Lip stains typically come in a liquid lipstick form, or sometimes as a lip “pen” or marker. Stains tend to have a very thin formula. The idea is that the thin product will stain your lips, so your skin will retain the color even after the product is worn off. Stains can range from sheer tints to full coverage, highly pigmented formulas.
Stains are great for people who do not like the feeling of lip products, because after the stain has done it’s job you can wipe it off and have the feel of entirely natural lips. It is also great to layer with a clear moisturizing lip gloss or lip balm on top.
Here are some lip stains to check out:
Lip liners, also called lip pencils, come in a pencil form that is either sharpenable or twistable. They are a creamy pigmented formula similar to a pencil eyeliner.
Traditionally, lip liners have been used to draw the outline of your lips before applying a lipstick on top. This helps you be more precise with your lipstick application, can help your lipstick last longer, and will help prevent your lipstick from “feathering” out on your lips (AKA bleeding into tiny lines on your skin, creating a blurred edge instead of a sharp line).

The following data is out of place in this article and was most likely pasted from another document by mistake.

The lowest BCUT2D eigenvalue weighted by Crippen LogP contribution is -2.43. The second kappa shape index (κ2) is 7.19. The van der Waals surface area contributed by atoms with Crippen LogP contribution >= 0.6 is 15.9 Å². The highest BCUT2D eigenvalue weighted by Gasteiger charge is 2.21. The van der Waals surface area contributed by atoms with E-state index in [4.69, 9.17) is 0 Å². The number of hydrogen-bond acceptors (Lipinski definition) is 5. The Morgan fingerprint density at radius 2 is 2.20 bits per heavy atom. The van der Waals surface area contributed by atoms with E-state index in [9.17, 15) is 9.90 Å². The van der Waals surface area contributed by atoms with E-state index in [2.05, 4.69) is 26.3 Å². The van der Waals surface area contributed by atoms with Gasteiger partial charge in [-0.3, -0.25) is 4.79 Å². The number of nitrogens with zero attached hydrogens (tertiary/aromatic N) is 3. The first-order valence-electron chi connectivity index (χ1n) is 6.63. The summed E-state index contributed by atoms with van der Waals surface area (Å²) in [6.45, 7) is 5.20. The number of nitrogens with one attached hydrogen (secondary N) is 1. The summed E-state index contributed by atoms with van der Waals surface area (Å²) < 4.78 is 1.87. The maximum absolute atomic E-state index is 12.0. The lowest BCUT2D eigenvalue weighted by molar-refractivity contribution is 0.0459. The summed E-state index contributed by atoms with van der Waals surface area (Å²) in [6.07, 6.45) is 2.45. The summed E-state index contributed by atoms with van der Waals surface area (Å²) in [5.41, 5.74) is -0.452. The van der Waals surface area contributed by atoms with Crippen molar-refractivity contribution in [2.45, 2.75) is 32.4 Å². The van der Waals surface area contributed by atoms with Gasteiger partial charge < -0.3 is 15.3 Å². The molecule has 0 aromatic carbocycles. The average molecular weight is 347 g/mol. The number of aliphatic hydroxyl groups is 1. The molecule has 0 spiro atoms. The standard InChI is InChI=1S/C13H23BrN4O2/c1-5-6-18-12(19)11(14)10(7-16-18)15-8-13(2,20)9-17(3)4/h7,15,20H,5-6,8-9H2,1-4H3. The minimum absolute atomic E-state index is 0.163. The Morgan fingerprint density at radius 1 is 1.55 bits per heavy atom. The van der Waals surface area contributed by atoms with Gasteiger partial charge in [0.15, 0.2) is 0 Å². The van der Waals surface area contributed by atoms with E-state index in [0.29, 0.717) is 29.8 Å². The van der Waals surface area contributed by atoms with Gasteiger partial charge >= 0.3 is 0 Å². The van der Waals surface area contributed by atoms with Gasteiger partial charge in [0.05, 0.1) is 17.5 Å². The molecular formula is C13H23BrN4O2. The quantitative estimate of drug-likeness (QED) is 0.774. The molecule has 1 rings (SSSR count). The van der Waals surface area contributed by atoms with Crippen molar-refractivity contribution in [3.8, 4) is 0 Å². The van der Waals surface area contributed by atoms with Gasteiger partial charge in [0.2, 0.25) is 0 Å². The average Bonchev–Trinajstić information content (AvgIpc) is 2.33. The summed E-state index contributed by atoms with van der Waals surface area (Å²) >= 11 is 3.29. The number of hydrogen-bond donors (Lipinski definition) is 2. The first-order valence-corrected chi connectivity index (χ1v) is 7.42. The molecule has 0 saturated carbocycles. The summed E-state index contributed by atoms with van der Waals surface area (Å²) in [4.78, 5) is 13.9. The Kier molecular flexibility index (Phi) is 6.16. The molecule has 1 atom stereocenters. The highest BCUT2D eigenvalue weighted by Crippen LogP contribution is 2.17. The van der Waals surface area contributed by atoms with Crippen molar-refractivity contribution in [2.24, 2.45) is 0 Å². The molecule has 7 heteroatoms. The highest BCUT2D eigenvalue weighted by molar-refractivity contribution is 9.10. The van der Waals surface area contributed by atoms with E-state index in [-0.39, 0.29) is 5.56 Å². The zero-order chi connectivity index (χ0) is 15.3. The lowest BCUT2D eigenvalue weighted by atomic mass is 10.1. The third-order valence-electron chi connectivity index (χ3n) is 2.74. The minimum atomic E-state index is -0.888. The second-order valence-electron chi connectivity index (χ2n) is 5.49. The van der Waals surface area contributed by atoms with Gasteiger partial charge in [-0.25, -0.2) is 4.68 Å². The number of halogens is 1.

I personally also like to use lip liners to fill in my entire lips, as if it were a lip stick, and then add a small amount of clear gloss on top. Lip pencils are versatile and can either match the color of lipstick you pair them with, or can contrast to create an ombre effect.
Here are a few of my favorite affordable lip liners:
Lip plumpers are products that aim to plump up the appearance of your lips. Products are usually similar to a lip gloss, and are often called plumping glosses. Lip plumpers work by including ingredients that either increase blood flow to the surface area of application, such as caffeine, or irritants that cause inflammation, such as cinnamon oil or oil from spicy perppers.. These irritants make your lips sting or feel tingly. If it is painful, do not use it! Some use more interesting ingredients, such as bee venom, which I assume you should not use if you are allergic to bee stings, so be careful and check those ingredients for safety before using.